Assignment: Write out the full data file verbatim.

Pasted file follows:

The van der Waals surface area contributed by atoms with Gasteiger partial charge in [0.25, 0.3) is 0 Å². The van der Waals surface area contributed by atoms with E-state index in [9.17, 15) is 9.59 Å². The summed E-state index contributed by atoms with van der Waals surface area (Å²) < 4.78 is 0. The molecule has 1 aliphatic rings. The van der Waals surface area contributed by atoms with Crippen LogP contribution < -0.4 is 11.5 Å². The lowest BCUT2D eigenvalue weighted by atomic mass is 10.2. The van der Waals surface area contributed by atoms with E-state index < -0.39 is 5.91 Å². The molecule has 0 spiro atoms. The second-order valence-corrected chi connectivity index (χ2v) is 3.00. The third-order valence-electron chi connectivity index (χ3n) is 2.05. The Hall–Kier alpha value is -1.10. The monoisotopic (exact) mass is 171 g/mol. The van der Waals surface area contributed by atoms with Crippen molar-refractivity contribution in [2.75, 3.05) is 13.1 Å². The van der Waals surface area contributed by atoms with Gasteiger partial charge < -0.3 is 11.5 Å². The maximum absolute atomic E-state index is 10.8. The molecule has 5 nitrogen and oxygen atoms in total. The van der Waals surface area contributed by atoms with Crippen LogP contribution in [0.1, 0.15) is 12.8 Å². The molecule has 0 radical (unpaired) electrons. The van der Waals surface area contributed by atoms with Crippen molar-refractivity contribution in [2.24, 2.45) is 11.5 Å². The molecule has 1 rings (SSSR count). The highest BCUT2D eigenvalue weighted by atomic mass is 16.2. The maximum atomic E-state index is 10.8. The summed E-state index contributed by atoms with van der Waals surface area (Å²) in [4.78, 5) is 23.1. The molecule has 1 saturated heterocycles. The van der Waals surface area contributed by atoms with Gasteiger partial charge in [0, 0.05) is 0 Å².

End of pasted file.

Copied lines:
The van der Waals surface area contributed by atoms with Gasteiger partial charge in [0.25, 0.3) is 0 Å². The van der Waals surface area contributed by atoms with E-state index in [9.17, 15) is 9.59 Å². The summed E-state index contributed by atoms with van der Waals surface area (Å²) < 4.78 is 0. The molecule has 1 aliphatic rings. The van der Waals surface area contributed by atoms with Crippen LogP contribution < -0.4 is 11.5 Å². The lowest BCUT2D eigenvalue weighted by atomic mass is 10.2. The van der Waals surface area contributed by atoms with E-state index < -0.39 is 5.91 Å². The molecule has 0 spiro atoms. The second-order valence-corrected chi connectivity index (χ2v) is 3.00. The third-order valence-electron chi connectivity index (χ3n) is 2.05. The Hall–Kier alpha value is -1.10. The monoisotopic (exact) mass is 171 g/mol. The van der Waals surface area contributed by atoms with Crippen molar-refractivity contribution in [2.75, 3.05) is 13.1 Å². The van der Waals surface area contributed by atoms with Gasteiger partial charge < -0.3 is 11.5 Å². The maximum absolute atomic E-state index is 10.8. The molecule has 5 nitrogen and oxygen atoms in total. The van der Waals surface area contributed by atoms with Crippen LogP contribution in [0.1, 0.15) is 12.8 Å². The molecule has 0 radical (unpaired) electrons. The van der Waals surface area contributed by atoms with Crippen molar-refractivity contribution in [2.24, 2.45) is 11.5 Å². The molecule has 1 rings (SSSR count). The highest BCUT2D eigenvalue weighted by atomic mass is 16.2. The maximum atomic E-state index is 10.8. The summed E-state index contributed by atoms with van der Waals surface area (Å²) in [4.78, 5) is 23.1. The molecule has 1 saturated heterocycles. The van der Waals surface area contributed by atoms with Gasteiger partial charge in [0, 0.05) is 0 Å².